Saturn will shine during the month of August, and with luck stargazers will be able to catch a glimpse of Mars and Venus as well, if they know when to look, with the help of this day-by-day breakdown.
Among the planets to look for this month, the innermost to the sun, Mercury, is very low to the west-southwest horizon at dusk and exceedingly difficult to see, especially from the northern United States. In the morning sky, Mars is actually a bit higher above the east-northeast horizon, but it is also dimmer than Mercury. If you're wondering where the "dynamic duo" of Venus and Jupiter are, they are pretty much out of sight because they are closely aligned with the sun in the sky. Venus will reappear low in the dawn twilight toward the end of the month. Truth be told, the only bright planet that can readily be seen all through August is Saturn, well up in the south-southwest at dusk and not setting until the middle of the night.
Here are the best planets to look for this month, and when — remember, when measuring the angular separation between two celestial objects, your clenched fist held at arm’s length measures roughly 10 degrees. [Sky Maps for the Best Skywatching Sights of August]
Aug. 1 – Mars is slowly — very slowly — returning to dawn visibility and begins its biennial climb out of the solar glare today. This dim and distant planet rises 70 minutes before the sun this morning and will appear two hours before sunup by the 31st. To see it, look in the east-northeast, below Castor and Pollux in Gemini. Mars is currently 239 million miles from Earth; by the end of next May it will be more than five times closer and will appear more than 30 times brighter.
Aug. 6 –About an hour before sunrise, look low toward the east-northeast for Castor and Pollux and extend an imaginary line about 1.5 times the distance between these two stars toward the horizon: You'll be taken directly to Mars, a yellow-orange speck currently shining at an unusually dim magnitude of +1.7. Binoculars will certainly help.
Aug. 7 –The planets Mercury and Jupiter, along with the blue first-magnitude star Regulus, cluster together into a tight triangle less than 1.5 degrees wide; a spectacular sight indeed, but all but invisible to those living north of the equator. From the southern hemisphere, this remarkable trio is easy to detect in the dusk, well above the horizon. But from the United States, Europe and Japan, Jupiter is lost in the sun's glare and will be in conjunction with the sun on the 26th. Mercury's visibility will improve only marginally during August; it is barely visible during the last days of August and the first half of September, setting less than an hour after the sun. Mercury reaches its greatest elongation from the sun on September 4.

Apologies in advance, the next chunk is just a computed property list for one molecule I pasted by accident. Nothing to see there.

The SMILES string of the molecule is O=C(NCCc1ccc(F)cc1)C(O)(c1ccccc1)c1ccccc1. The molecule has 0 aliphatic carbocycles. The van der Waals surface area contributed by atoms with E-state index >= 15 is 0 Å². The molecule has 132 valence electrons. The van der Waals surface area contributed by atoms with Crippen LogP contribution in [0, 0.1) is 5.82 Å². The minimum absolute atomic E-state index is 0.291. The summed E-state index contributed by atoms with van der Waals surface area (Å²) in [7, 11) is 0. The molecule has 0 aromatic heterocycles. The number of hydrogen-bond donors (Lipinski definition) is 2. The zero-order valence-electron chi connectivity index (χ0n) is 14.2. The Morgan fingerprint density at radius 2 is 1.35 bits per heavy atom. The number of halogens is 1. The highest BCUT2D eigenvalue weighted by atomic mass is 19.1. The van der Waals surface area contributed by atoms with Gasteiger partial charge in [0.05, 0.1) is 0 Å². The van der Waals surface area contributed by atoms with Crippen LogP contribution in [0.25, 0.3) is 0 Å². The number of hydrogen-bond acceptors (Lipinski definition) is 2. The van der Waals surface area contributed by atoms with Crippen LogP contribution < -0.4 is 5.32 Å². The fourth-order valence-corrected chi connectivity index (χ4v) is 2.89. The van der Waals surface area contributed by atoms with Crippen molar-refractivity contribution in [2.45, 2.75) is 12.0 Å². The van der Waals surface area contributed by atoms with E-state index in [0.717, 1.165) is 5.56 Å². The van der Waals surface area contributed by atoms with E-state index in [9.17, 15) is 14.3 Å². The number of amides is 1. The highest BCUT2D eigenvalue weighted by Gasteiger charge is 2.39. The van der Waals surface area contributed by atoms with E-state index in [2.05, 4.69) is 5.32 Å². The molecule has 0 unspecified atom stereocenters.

Aug. 15 –Venus is in conjunction with the sun. This is what's known as its inferior conjunction — meaning that it's on the near side of its orbit to the Earth, passing closer than any other planet can. Because of its proximity to Earth, it races through this position and shoots up to shine low in the dawn sky hardly more than a week later. Actually, Venus is so bright that at the start of August, preconjunction, you can try glimpsing it very low in the west shortly after sunset. At month's end, look for it low in the east before sunrise. Throughout this period, Venus is a very thin, long crescent. Get a telescope on it if you can.
Aug. 20 –Mars passes within a half-degree of the center of the Beehive star cluster this morning. Train binoculars on Mars and you'll see it embedded within a cluster of tiny, scattered stars; a charming sight!
Aug. 22 – The first quarter moon occurs at 3:31 p.m. EDT. As darkness falls, the moon will be in the south-southwest about one-quarter of the way up from the horizon to the point directly overhead. Take note of the bright yellow-white "star" to the lower right of the moon — that's the planet Saturn poised in the constellation Scorpius. It moves only sluggishly against the stars all month; on Aug. 2 it ended retrograde (westward) motion and began moving eastward. The planet lies about 13 degrees to the upper right of Antares, the ruby heart of the Scorpion, which has served as a good marker for Saturn's retrograde motion since mid-March. This fall it will be fun to watch Saturn draw closer to Antares again until planet and star disappear in the twilight in early November.
Aug. 26 – Jupiter is in conjunction with the sun and enters the morning sky, though it will take a few weeks for it to emerge back into view from the glare of the sun.
Joe Rao serves as an instructor and guest lecturer at New York's Hayden Planetarium. He writes about astronomy for Natural History magazine, the Farmer's Almanac and other publications, and he is also an on-camera meteorologist for News 12 Westchester, N.Y. Follow us @Spacedotcom, Facebook or Google+. Originally published on Space.com.
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Joe Rao is Space.com's skywatching columnist, as well as a veteran meteorologist and eclipse chaser who also serves as an instructor and guest lecturer at New York's Hayden Planetarium. He writes about astronomy for Natural History magazine, the Farmers' Almanac and other publications. Joe is an 8-time Emmy-nominated meteorologist who served the Putnam Valley region of New York for over 21 years. You can find him on Twitter and YouTube tracking lunar and solar eclipses, meteor showers and more. To find out Joe's latest project, visit him on Twitter.